You are currently viewing The US labor market is gradually losing steam, and producer inflation is slowing

The US labor market is gradually losing steam, and producer inflation is slowing

The fact that the number of Americans filing new claims for unemployment benefits increased last week in a way that was higher than anticipated is further evidence that the labor market was gradually improving as higher borrowing costs slowed economic demand.

Other data released on Thursday by the Labor Department highlighted the economy’s slowing momentum, showing that producer prices fell in March for the first time in nearly three years and that sticky services inflation eased. However, the labor market and inflation may not be cooling sufficiently to prevent the Federal Reserve from raising interest rates once more next month.

Fall of the US Labor Market

Christopher Rupkey, chief economist at FWDBONDS in New York, stated, “Fed officials couldn’t ask for better data today as the economy looks like it is running out of gas finally after a year of rate hikes.” After the banking crisis, Fed officials anticipated that the economy would slow, and it now appears that the slowdown is occurring.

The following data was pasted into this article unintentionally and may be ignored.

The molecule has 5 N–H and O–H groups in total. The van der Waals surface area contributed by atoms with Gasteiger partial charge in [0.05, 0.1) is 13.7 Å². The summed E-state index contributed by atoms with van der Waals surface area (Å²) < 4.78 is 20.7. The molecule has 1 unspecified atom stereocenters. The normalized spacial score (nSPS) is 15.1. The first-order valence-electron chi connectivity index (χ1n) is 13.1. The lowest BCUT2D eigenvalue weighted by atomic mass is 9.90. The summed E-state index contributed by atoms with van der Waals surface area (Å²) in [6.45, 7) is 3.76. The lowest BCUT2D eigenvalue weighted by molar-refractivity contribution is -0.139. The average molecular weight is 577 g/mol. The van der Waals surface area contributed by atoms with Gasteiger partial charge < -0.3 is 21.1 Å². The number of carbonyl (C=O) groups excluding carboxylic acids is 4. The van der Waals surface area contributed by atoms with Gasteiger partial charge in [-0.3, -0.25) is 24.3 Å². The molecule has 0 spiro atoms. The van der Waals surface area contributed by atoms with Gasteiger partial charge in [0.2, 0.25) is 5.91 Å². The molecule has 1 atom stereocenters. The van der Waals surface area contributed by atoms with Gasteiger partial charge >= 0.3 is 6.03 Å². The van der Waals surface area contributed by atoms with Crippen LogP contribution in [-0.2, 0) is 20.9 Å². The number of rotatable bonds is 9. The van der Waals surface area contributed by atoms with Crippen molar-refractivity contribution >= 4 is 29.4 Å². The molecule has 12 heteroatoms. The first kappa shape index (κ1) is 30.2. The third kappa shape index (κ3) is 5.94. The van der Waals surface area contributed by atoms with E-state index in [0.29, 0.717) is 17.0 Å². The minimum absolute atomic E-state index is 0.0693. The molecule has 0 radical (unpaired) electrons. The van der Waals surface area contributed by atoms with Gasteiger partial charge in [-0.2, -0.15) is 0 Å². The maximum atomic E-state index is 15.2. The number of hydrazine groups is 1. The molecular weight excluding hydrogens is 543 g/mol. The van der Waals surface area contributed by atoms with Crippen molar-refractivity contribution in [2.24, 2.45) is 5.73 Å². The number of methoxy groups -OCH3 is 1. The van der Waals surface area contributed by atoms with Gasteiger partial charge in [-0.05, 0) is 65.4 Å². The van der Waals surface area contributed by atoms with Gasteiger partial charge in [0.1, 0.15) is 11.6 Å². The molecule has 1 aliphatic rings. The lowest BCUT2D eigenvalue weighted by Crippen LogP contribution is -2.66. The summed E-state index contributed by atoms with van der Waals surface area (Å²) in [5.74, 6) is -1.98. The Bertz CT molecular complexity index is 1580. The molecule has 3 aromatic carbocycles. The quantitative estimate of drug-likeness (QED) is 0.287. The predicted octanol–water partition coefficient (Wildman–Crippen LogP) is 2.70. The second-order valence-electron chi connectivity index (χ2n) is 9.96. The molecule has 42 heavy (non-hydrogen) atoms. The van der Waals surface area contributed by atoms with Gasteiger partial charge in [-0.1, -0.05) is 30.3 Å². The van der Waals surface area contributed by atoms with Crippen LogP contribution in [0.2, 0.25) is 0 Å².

Introductory cases for state joblessness benefits rose 11,000 to an occasionally changed 239,000 for the week finished April 8. Reuters polled economists and found that they expected 232,000 claims for the most recent week.

Last week, unadjusted claims increased by 27,457 to 234,577, and California filings increased by 11,388. New Jersey, Pennsylvania, Texas, New York, and Connecticut also saw significant claims rise. That overcame Ohio’s significant decline.

According to annual revisions to the data that the government released last week, claims were much higher this year than had been anticipated. This coincided with a flurry of high-profile layoffs in technology and other industries that are very sensitive to interest rates.

However, claims are still below the 270,000 thresholds, which, according to economists, would indicate a decline in the labor market. Last Friday’s work report showed a more slow yet at the same time strong speed of occupation development in Spring.

At the end of February, the number of open positions fell below 10 million for the first time in nearly two years. However, there were 1.7 open positions for every unemployed person in that month, which may make it easier for some laid-off workers to find work.

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